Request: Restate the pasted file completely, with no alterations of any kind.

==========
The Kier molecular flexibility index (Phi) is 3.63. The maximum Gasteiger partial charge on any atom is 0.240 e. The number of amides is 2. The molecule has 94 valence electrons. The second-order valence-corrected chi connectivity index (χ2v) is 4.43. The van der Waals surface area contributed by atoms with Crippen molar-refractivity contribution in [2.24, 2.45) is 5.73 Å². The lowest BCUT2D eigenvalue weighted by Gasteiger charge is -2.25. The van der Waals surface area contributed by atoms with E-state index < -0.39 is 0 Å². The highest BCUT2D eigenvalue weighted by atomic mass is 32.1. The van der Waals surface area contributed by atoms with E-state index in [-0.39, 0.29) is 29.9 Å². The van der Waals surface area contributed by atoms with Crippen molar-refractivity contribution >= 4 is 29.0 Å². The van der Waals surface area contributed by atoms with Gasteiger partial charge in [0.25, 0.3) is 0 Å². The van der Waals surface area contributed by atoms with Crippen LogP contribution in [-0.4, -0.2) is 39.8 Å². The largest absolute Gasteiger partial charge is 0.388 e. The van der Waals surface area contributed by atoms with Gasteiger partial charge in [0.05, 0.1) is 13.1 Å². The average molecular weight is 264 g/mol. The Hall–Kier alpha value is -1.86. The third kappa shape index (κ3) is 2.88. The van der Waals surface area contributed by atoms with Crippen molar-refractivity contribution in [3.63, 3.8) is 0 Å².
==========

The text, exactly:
The Kier molecular flexibility index (Phi) is 3.63. The maximum Gasteiger partial charge on any atom is 0.240 e. The number of amides is 2. The molecule has 94 valence electrons. The second-order valence-corrected chi connectivity index (χ2v) is 4.43. The van der Waals surface area contributed by atoms with Crippen molar-refractivity contribution in [2.24, 2.45) is 5.73 Å². The lowest BCUT2D eigenvalue weighted by Gasteiger charge is -2.25. The van der Waals surface area contributed by atoms with E-state index < -0.39 is 0 Å². The highest BCUT2D eigenvalue weighted by atomic mass is 32.1. The van der Waals surface area contributed by atoms with E-state index in [-0.39, 0.29) is 29.9 Å². The van der Waals surface area contributed by atoms with Crippen molar-refractivity contribution >= 4 is 29.0 Å². The van der Waals surface area contributed by atoms with Gasteiger partial charge in [0.25, 0.3) is 0 Å². The van der Waals surface area contributed by atoms with Crippen LogP contribution in [-0.4, -0.2) is 39.8 Å². The largest absolute Gasteiger partial charge is 0.388 e. The van der Waals surface area contributed by atoms with Gasteiger partial charge in [0.05, 0.1) is 13.1 Å². The average molecular weight is 264 g/mol. The Hall–Kier alpha value is -1.86. The third kappa shape index (κ3) is 2.88. The van der Waals surface area contributed by atoms with Crippen molar-refractivity contribution in [3.63, 3.8) is 0 Å².